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Return of the Dream Canteen Album Review: More RHCP Love

Red Hot Chili PeppersReturn of the Dream Canteen arrives at a wild time for the California foursome. The punk-funk, alt-rock legends reunited with John Frusciante in 2019, recorded and released Unlimited Love (their first album since 2016), and subsequently went on to conquer the world with their larger-than-life stadium tour. While it might have seemed like more of the same ol’ Red Hot Chili Peppers to those who never clicked with the absurdist output of the band in the first place, fans could feel a shift in the air.

It wasn’t a return to form in the strictest sense of the term, the Peps never veered all that far from their trademark stylings, but Unlimited Love felt like the band returning to something. Even beyond Frusciante’s reintroduction, the album saw Rick Rubin once again taking over production after a one-album break, and whether it was the familiar crew or some unseen magik (likely the blood sugar sex kind), the group sounded thoroughly rejuvenated.

And they must have been pretty damn rejuvenated, because now comes Return of the Dream Canteen, their second album in less than five months. Like its predecessor, it comes in at a whopping 17 songs, totaling an hour and fifteen minutes of music. Put together, the two albums eclipse even the latest Marvel movie in runtime. So, does Return of the Dream Canteen (out Friday, October 14th) justify doubling the Chili Peppers’ already lengthy 2022 output?

Well, like all things Red Hot Chili Peppers, the answer depends on how invested you are in the colorful, zany world of the band. For diehards, the record will be a welcome addition to the act’s late-stage catalog. Coming from the same sessions as Unlimited Love, it unsurprisingly brings no great shift in sound. For the most part, the track lists of the two projects could swap songs like kids trading Pokemon cards without breaking their cohesion — which should come as good news for anyone head-over-heels for the band’s current sound.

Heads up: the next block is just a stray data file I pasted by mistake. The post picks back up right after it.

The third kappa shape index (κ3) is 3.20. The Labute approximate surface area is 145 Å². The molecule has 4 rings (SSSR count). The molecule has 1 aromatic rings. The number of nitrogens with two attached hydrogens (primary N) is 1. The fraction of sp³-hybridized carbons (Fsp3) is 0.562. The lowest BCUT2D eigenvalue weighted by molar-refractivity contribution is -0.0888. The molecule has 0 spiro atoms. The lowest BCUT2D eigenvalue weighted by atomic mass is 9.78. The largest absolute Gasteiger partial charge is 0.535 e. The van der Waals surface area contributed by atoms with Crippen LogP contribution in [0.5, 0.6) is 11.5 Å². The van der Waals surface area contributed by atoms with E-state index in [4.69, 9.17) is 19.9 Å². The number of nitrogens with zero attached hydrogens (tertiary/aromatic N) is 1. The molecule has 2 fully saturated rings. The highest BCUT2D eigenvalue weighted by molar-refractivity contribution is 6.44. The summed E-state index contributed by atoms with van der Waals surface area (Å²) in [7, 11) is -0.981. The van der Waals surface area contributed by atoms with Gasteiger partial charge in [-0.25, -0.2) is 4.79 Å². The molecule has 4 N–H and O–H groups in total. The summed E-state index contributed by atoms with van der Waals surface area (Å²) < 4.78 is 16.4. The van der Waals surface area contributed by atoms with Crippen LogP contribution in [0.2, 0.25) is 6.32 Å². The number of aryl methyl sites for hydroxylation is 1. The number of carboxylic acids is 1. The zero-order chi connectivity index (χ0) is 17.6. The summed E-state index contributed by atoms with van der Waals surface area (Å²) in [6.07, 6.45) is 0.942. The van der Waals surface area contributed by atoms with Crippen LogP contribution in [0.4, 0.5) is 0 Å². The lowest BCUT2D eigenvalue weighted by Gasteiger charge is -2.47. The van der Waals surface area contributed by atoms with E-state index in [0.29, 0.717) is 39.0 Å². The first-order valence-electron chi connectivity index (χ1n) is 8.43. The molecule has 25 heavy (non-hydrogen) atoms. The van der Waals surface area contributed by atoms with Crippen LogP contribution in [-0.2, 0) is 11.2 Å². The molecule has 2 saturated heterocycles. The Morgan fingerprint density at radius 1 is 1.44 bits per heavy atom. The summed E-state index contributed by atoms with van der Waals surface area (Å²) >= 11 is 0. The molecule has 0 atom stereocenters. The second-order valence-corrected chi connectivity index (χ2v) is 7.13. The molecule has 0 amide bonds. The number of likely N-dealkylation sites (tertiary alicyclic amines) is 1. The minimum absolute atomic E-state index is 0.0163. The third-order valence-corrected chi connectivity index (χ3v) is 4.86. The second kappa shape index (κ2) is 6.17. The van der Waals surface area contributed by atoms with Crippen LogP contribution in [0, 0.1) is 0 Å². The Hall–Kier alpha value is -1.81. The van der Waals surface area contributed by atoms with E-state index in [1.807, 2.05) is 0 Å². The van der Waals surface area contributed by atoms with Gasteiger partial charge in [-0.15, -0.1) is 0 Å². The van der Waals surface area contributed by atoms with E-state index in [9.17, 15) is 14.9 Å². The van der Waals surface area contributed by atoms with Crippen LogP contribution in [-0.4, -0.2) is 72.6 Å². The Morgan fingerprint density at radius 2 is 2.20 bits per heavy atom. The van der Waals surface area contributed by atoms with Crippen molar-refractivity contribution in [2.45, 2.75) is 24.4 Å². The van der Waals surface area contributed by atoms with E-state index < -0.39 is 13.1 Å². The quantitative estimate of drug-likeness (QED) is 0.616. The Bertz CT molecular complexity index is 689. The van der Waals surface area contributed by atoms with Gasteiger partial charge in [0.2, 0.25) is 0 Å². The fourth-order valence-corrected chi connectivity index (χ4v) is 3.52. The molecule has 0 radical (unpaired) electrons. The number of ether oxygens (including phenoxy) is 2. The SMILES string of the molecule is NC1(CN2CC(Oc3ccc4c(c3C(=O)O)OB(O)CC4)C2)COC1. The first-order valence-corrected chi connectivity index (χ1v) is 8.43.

Casual fans will likely also find much to love. Opener “Tippa My Tongue” is funky, catchy, and silly in the way only the Chili Peppers can pull off. “Eddie” is a loving tribute to the late Eddie Van Halen and features some of Frusciante’s best guitar work since rejoining the lineup. The penultimate track “Carry Me Home” is a slow-burning, bluesy barn-burner that showcases the restraint the band has embraced for their latest iteration.

Though, with so much to get through, it won’t be surprising if even the band’s most fervent fans start to set into a certain Red Hot Chili Peppers fatigue. Especially considering the extremely condensed release schedule, the sheer magnitude of material might prove to be the tipping point for some listeners. For some, songs may start to bleed together as they hit double digits in the tracklist. A year from now, they may find it hard to recall which album a given song comes from. Just like real hot peppers, if you take in too many, problems start to arise.

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